Today marks fifty years since President John F. Kennedy was fatally shot in Dallas, November 22, 1963, as he rode in a motorcade with First Lady Jacqueline Kennedy, Texas Governor John Connally and his wife, Nellie. On that day, and for many thereafter, the mainstream media kicked into full-gear tragedy mode. Television stations broke new ground in live event coverage. Every newspaper filled its front pages with stories about the shot, the shooter and the succession. They displayed the same photos over and over: the president smiling in his Lincoln Continental moments before horror struck; Lyndon B. Johnson standing next to a grieving Jacqueline Kennedy, reciting the oath of office.
The Nation didn’t print photos then. Staying true to form, its coverage of the events was light on sentimentality. In the December 14, 1963, issue (The Nation dates issues three weeks into the future), the editors devoted all of their opinion pages to the late president and his successor. The lead editorial offered a restrained yet sympathetic look at his tenure. While lamenting that Kennedy did not accomplish as much as he intended in his short two years in office, they noted that he had inherited “a set of bankrupt policies and dead-end situations not of his making.” The editors were most impressed by his moves, if limited, toward shrinking the American war machine:
We had begun, under his maturing leadership, to cut back arms spending, to reduce some military commitments, to explore the possibilities for a gradual reductions of tensions—in a word, to make the great turn toward peace. John F. Kennedy will be remembered with affection and admiration for many fine qualities and achievements but above all for the fact that, after some false turns and starts, he set in motion the great task of directing American power toward broader objectives than deterrence and containment.
More compelling was a plea for perspective from the American public, titled “The Climate of Violence.” Bemoaning the “national psalm-singing, breast beating” that typically follows national tragedy, including this one, Nation editors considered Kennedy’s assassination in the context of America’s “disposition to violence”—through war in Vietnam and racial tensions in the South:
A society that dedicates a large part of its energies, and the major part of the nation’s budget to the creation of fantastic instruments of destruction, can hardly plead surprise if traditional taboos against violence begin to abate.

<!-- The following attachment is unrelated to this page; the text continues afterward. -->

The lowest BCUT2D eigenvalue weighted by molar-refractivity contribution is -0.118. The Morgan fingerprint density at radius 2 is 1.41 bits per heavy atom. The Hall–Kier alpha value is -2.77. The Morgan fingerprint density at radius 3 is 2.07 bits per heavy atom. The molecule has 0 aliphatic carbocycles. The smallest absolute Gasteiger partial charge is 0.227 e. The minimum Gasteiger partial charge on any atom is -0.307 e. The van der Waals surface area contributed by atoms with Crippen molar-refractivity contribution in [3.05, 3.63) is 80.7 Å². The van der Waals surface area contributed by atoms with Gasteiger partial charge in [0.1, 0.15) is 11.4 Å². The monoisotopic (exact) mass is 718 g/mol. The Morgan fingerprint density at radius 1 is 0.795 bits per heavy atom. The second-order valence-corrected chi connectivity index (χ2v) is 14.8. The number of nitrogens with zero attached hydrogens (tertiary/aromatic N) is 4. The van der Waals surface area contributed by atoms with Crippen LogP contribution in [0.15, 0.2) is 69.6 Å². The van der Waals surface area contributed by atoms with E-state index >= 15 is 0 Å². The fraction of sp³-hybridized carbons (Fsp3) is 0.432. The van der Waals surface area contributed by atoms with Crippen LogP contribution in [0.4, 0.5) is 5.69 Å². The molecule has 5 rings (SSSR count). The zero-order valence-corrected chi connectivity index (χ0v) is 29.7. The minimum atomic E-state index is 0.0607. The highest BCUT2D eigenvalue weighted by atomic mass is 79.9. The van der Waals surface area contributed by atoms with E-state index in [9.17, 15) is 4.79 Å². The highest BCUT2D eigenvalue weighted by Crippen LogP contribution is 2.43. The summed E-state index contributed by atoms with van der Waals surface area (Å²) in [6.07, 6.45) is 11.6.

Throughout the South, of recent years, there has been a steady build-up of violence, with more and more incidents, each a bit ghastlier than the ones before. Girls in Birmingham church are blown to fragments. A sniper kills a Negro from ambush. Mob violence disgraces a university campus. Acts of violence receive implicit sanction and approval by elected officials. Defiance of law and order is incited, through precept and example, by these same officials.
The Nation also published short eulogies by government leaders and lawmakers, including Senators Joseph Clark (D-PA), Claiborne Pell (D-RI), Eugene McCarthy (D-MN) and Ernest Gruening (D-AK), Representative John V. Lindsay (R-NY) and Puerto Rico Governor Luis Muñoz Marín. Senator McCarthy, a published poet, struck a particularly stirring chord:
The shame and guilt for the assassination of the President is too great to be borne by the assassin alone; too great to be borne by the city of Dallas or by the state of Texas. It must be shared by all who through the year’s have excited and stirred the simple and the anxious; those who have raised questions and turned them until they became suspicious; those who nurtured doubt until it bore the fruit of accusation; those who spread themselves to make a shade for fear, to save it from the light until com- pounded it became the fear of fear and desperate despair. The shame and guilt belong to all who stood by in silent acquiescence and to those who protested too little and too late.
In a feature titled “A Most Unstuffy Man,” historian H. Stuart Hughes remembers Kennedy for his commitment to civil rights, as well as his trailblazing—the first ever Catholic elected to the White House. Here, Hughes is a bit premature in his assessment of Kennedy as a pathbreaker, considering how much longer it would take for the United States to elect its first non-white president, but check it out:
His election meant that our choice was also no longer restricted by practice and unwholesome tradition to one particular category of American citizens. Now that a representative of the largest of our minorities had broken through the invisible barriers that had confined our choice of leaders, there was no reason why others from less accepted minorities should not follow him. In actuality now, rather than in civics-text platitude, the Presidency had been thrown open to everyone, regardless of religion or color—or even of sex.
This is hardly a complete list. The Nation would devote many more pages to the events surrounding Kennedy’s death, including reviews of the Warren Commission, as well as debating his presidential legacy. For more Nation writing on Kennedy, see this excellent roundup by editor Katrina vanden Heuvel. Also, Rick Perlstein has been answering questions about the late president all week.